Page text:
Be Patient with Patients: They Are Far More than Temporarily Animated Corpses

Is a patient near the end of life simply temporarily animated matter–a soon-to-be corpse that is turned to ash or locked in a box?[1] Is the patient a combination of material and immaterial substances, the latter of which is easily separated like a pound of flesh that lessens the body’s weight at death?[2] Or is the patient a relational energy (namely, a soul or spirit), who returns to the divine Spirit, the same Spirit who enlivens his or her bodily… Read more

Ban Nastiness and Naiveté, not Muslims

Donald Trump’s recent statements about banning Muslims from the States has met with a wide array of reactions—from total support to outright disgust. Some fear that Trump’s stance is counterproductive and will only benefit ISIS propaganda that the States and the West as a whole are anti-Muslim. Tribalism only intensifies conflicts rather than reduces them, as Steven Pinker argues in The Better Angles of Our Nature: Why Violence Has Declined. While some dispute Pinker’s view that violence is on decline… Read more

Science, Metaphysics and Metaphorical Ladders: When Science is Theology

Anti-Theologies Are Theologies, Part I For those who think that metaphysics and theology are antiquated disciplines that have no place in our scientific age, please think again. Take one prominent contemporary example—Richard Dawkins. Like Freud, he is an anti-theology theologian in disguise. The anti-theological Dawkins presents theological or metaphysical claims. His fundamental thesis that the gene is selfish and that it governs all reality is not a hypotheses that Dawkins could readily jettison on the basis of empirical observations. Rather,… Read more

Should Ethics Be “Biologicized”? What Might that Mean for Eugenics?

In the concluding chapter of Sociobiology: A New Synthesis, Harvard University’s Edward O. Wilson states, “Scientists and humanists should consider together the possibility that the time has come for ethics to be removed temporarily from the hands of the philosophers and biologicized.”[1] Wilson is certainly not the first to recommend this move.[2] For Wilson, it is bound up with his aim to promote the “Modern Synthesis” involving sociobiology, which he defines as “the systematic study of the biological basis of… Read more

Lights Out: Shining a Light on Caring for the Dying in a Multi-Faith World

What would you do if you were a chaplain or pastor or trusted friend given the honor of caring for someone of another faith tradition who is approaching death? My students and I have heard from many faith leaders in my world religions class this semester talk about their views of the soul and body as well as end of life care. There were a variety of views presented, as one would expect. For all the differences, though, we can… Read more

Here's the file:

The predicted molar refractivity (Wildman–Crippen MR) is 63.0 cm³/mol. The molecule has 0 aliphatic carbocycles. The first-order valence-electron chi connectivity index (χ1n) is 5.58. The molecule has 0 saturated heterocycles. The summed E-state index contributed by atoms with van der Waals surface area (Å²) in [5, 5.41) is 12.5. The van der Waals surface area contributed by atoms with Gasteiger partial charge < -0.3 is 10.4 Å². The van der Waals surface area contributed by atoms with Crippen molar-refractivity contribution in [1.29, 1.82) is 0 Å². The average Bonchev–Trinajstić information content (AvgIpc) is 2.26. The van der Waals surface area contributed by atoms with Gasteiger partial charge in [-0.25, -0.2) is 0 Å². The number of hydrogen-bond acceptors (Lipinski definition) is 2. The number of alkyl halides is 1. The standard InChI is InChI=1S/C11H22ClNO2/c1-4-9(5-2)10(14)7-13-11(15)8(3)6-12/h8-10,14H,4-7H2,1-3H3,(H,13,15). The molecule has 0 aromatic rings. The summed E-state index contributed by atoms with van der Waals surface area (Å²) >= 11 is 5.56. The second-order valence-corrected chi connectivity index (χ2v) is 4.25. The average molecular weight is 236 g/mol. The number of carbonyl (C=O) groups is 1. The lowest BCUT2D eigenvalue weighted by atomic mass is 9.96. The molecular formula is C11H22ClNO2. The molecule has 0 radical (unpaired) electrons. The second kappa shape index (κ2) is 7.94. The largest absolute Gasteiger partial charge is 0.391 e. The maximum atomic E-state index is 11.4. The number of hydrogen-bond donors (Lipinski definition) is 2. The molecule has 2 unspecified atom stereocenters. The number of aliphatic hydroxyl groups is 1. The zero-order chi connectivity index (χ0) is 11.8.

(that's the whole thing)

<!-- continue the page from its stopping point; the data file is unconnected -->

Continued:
If I Weren’t a Christian, Perhaps I’d Be a Pagan

Max Weber wrote that the “progressive disenchantment of the world” marks modernity. This is indeed the case, even though some have sought to demonstrate a potent counter-trend in modernity to provide forms of re-enchantment compatible with secular reason.[1] I discussed the theme of disenchantment and re-enchantment with a Pagan during a recent dinner event involving Pagans and Evangelicals. We were gathered together for the Parliament of the World’s Religions in Salt Lake City, Utah. My Pagan friend drew my attention… Read more

The French Connection—The Human Connection: The Law of Relational Gravity

Last night, our monthly Buddhist-Christian dialogue took a sudden turn in view of the deeply disturbing news reaching us from Paris. We decided to change the focus of conversation after dinner to share how we process such violent tragedies as humans and as adherents of our particular faith traditions (For more on our dialogue project, refer here). There was almost a mystical bond that formed around the table. Perhaps we all sensed more than most times our need for connection… Read more

Evangelical Zen: A Christian’s Spiritual Travels With a Buddhist Friend

An Interview with Dr. Paul Louis Metzger conducted by Olivia Lovern: Dr. Paul Louis Metzger — Professor of Christian Theology and Theology of Culture and Director of New Wine, New Wineskins — has released his latest book, Evangelical Zen: A Christian’s Spiritual Travels with a Buddhist Friend (Patheos Press, August 2015). The work features Metzger’s late friend, Zen Buddhist Priest Kyogen Carlson, who wrote the foreword and responded to Metzger’s essays. A book reading for Evangelical Zen is set for… Read more

Is Religion a Biologically Determined Neurosis?

Is religion a biologically determined neurosis? Yes and no. Before seeking to answer this question more fully, I will summarize some basic tenets of someone who viewed religion in this way—Sigmund Freud. Freud has been called a ‘biologist of the mind.’ While there is a line of distinction between the brain and mind for Freud, the distinction does not pertain to reality, but concepts. There are not two independent substances—brain and mind. Thus, Freud was a materialist. He was also… Read more

Church and Science: Partners for the Common Good

Recently, I corresponded with Dr. Steve Baker, a medical doctor who oversees New Heights Clinic in Vancouver, Washington. We discussed the Barna Group’s findings that many young people are leaving churches today because they see churches as antagonistic to science. Dr. Baker provided a very striking and thought-provoking response that can help churches bridge the gap. In Steve’s estimation, churches can help foster a vital connection between faith and science in people’s minds and hearts through providing medical services and assistance… Read more

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